our regulatory knowledge and enforcement ability was much smaller than it
No. Simply not true. In the two most recent academic years (94-95 and
95-96) there were five illegal debaters representing Berkeley. All of
the violators debated for multiple semesters. Of the 15 total semesters
of illegal debate violations compiled by those five, only four occurred
prior to Fall 1994. Four out of fifteen is not a "majority." It's about
25 percent, which means that 75 percent of the cheating has occurred
"Most of the violations concerned students who, for various reasons, were
not officially registered at the time of debating."
ALL of the incidents of illegal debating the were reported to the
administration (and that we have detailed above) involved non-registration.
"Most were attending classes and taking tests thoughout this time but had
financial aid blocks or other extraneous circumstances which prevented
them from being officially registered."
Again, not true. While two students claimed financial aid blocks once
exposed and scrambling for an excuse for their non-registration, no one
ever provided proof of a financial aid block to the team. Both were
asked to furnish this proof but could not. One student even forged a
letter from the university claiming such a block. The President of the
Senior Council, to our chagrin, accepted that letter even through a) it
was not on letterhead, and b) it was printed on a colored piece of
paper. It was an obvious forgery (that was understood by all the members
of the governing body). The student even admitted later, to some, that
it was a forgery. Moreover, no one has "registration blocks" that allow
you to attend classes without registration for two, three, or six
semesters. Two of the violators blatantly stopped attending school but
continued to debate--and one loudly asserted that he had the right to be
on the team while not attending school. The fifth violator, as we have
said, was given permission by the team to compete while ineligible.
"In the last few years, we have substantially increased the checks
regarding the eligibility of debaters. We now regularly check the
registration status of all people interested in debating through the
office of the registrar and we submit these results to our University
This policy was in effect during the Spring 1996 semester when two
students were cheating and attending tournaments. It was never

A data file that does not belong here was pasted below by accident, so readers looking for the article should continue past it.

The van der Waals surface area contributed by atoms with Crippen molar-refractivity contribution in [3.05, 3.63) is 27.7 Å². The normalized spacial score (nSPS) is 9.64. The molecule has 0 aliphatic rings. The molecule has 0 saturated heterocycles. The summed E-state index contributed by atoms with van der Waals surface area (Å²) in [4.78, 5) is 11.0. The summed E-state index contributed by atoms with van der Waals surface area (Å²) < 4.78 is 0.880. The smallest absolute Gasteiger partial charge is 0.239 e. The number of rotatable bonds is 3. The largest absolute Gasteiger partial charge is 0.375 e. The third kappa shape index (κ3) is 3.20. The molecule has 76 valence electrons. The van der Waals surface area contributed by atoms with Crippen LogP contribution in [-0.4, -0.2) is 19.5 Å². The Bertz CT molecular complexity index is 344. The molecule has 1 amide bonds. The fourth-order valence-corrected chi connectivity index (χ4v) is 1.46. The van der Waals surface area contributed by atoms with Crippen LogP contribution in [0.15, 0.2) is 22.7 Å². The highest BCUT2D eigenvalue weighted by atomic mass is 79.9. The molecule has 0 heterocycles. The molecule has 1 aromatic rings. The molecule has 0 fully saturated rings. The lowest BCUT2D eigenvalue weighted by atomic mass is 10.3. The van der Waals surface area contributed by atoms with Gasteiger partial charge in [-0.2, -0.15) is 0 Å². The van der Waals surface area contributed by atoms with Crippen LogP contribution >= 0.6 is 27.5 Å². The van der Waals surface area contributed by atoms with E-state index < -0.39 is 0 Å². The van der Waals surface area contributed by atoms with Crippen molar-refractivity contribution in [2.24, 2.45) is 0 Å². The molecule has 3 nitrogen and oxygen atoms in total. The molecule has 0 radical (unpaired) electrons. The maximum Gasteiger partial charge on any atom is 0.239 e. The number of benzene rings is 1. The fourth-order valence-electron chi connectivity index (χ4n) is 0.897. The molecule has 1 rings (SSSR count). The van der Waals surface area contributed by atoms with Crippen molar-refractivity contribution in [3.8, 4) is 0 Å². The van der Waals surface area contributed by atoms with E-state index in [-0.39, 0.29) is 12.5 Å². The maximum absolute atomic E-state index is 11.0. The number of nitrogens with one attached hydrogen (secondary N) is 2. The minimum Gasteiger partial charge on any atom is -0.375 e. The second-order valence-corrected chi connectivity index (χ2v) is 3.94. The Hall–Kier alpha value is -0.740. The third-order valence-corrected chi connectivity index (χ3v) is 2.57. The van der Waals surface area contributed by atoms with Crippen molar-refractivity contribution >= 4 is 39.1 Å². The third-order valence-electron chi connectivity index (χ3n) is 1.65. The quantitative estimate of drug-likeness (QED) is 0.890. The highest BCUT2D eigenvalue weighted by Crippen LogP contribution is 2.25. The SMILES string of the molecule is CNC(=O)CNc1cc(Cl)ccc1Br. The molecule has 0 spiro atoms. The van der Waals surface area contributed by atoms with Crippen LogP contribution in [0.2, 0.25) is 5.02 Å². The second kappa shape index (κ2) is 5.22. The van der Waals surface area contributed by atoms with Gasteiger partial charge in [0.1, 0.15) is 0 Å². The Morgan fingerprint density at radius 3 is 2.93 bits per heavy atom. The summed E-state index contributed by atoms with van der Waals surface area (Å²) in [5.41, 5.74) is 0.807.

enforced. In fact, this year, it has only been enforced sporadically,
and the current Secretary was not initially informed of what to do as the
person designated to check such registration. Brinegar was registered
for the 1996 Nationals in spite of a registration form that requires
certification of full registration. This was not an isolated
occurrence: it also happened at the previous three nationals;
the forms were signed despite the knowledge of most members of
the team that the debaters were unregistered.
"In fact, during our last year, when it was discovered that people were
competing while ineligible, our governing body immediately took action to
stop those people from debating. No one debated whom we discovered to be
Absolutely untrue. Sherman Boyson informed Dan Spillane (then president),
Erica Grosjean (Nordwick's then partner) and Ratha Pathak (then national
treasurer) in January 1996 that Mr. Nordwick was unregistered and had been so
during his three
semesters of debating. Instead of suspending him immediately, he was allowed
to attend the Southern Utah tournament, where, we agreed, he would
be confronted about his lack of registration. Somehow, no
one at the tournament had the time, despite the agreement of the
governing body, to question him that weekend. Next, the governing body
passed a new policy that all student registrations would be checked
within two weeks. After two weeks passed, Nordwick was still
unregistered and everyone knew it. He was STILL allowed to compete at
UMKC. After his return from UMKC, the same majority of the governing
body voted against our objections and allowed Nordwick to attend yet